Job descriptions are awash with bullet points.
Somewhere in that scroll of bullets is a line that reads, “must have presenting skills”, or something similar. But what are presenting skills, and what skills do we need to be able to put presentations together?
I recently had the pleasure of talking to someone who knows a lot about presenting – Russell Anderson-Williams – who runs a design agency called The Prezenter, which focuses on presentation design. We talked about many of the common problems associated with getting your content, information and story across in a more visually engaging and digestible way. Unfortunately, in many businesses, the task of putting a presentation together is often left to the last minute, or is thrust upon some poor, unwilling and unskilled ‘creative’ with few tools at their disposal and a day to get it done.
What could you achieve with more budget? What could you achieve with a clearer vision of what you want to say? What could you achieve with more time, and a good story? And why are you putting the presentation together when you could leave it in the hands of people who know what they’re doing, and can take your story and create something captivating and memorable?
What are you busy with?
The art of storytelling is neglected in many business environments. It’s all about sales, metrics, the bottom line, and no amount of freebies in the kitchen can disguise the fact that even the youngest and hippest organisations sometimes run like old cars. This is why we often put presentations together as individuals rather than as a team. This is why we carry the burden of putting a presentation together with so little time to spend on what we want it to say, so pepper a tonne of slides with bullet points instead. But not everyone has the skills to do anything different.
One of my least favourite things to hear is when someone says: “I don’t have time, sorry." Everyone seems to be busy with something, but what exactly are they busy with? Is it the right sort of busy? Look around the office and see if everyone is busy. Many of them probably are, but how many of them are busy working on something that’s connected to the business story? Every good business has a story, or a message, or a vision – it’s the lifeblood of why they exist.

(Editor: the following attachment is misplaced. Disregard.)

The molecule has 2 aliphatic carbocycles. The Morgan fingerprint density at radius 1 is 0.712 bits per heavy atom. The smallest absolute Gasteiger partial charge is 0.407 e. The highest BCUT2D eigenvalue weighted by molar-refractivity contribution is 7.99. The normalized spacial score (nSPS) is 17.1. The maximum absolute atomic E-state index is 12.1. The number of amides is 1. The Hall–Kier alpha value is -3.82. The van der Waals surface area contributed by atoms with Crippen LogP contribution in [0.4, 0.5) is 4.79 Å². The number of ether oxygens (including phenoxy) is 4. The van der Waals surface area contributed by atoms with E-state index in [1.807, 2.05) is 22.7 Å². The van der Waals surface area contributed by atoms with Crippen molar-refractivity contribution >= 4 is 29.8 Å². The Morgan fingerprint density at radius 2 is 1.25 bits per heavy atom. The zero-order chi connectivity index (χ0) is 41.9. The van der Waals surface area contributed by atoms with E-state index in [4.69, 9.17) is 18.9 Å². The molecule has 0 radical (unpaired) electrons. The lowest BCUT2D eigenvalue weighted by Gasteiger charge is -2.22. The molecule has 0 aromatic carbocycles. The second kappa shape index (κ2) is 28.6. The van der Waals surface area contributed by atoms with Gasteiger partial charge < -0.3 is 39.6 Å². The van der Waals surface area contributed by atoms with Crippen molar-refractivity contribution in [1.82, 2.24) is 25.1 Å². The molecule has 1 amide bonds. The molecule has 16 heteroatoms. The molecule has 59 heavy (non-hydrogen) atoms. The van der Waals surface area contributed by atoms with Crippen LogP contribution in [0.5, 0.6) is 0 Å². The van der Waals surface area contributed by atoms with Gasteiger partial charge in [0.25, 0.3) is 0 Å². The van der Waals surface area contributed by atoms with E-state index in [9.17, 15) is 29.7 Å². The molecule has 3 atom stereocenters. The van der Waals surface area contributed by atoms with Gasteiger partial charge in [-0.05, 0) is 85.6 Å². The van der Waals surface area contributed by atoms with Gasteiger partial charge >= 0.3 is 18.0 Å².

Being able to communicate that story/vision internally, so that the message can be delivered externally, is an invaluable skill, and the story/vision should be constantly and consistently delivered by good leaders. If you’re bogged down by individual admin, or you haven’t been given a clear brief about your role and the tasks involved, you end up working in a silo of individuality that’s only loosely connected, if at all, to the goals of the company you work for.
Before I become distracted by a separate article about leadership, let’s come back to that concept of shared vision. When you know the business story, it becomes easier to communicate what you want to say to your colleagues and your customers. And knowing what the business story is will help you tell your own stories within the organisation, and this is what your presentations need. Yet, what good is a presentation if you have limited skills with the likes of PowerPoint or Prezi? And have you been given ample time to develop your ideas and collect your thoughts around them?
Invest in the right tools
When time and budget constraints work against you, it’s difficult to break the cycle of boring presentations. Russell says in our interview that time is so important, and investing in training is crucial in breaking old habits. You could also keep things incredibly simple by not overusing features. Keep it visual, use as few words as possible to tell your story, and perhaps work with a colleague in developing your presentation. They could bring something new to it that you would never have thought of yourself. Brainstorming is good for us!
When you see a job description and it asks for presenting skills, and if you’re fortunate to get to the job interview stage, ask them what they mean by “presenting skills”. Are they asking you to be a creative thinker, are they asking you to compile endless streams of data that they could look up themselves, or are they asking you to create stories that contribute to the company vision.
If we value the art of presenting and developing great presentations, we become much more efficient as a business, and we communicate better. By developing a suite of presentation tools and making it a part of our business skill set, we can take our storytelling to another level, and finally put to rest (or at least limit) those dreaded bullet points.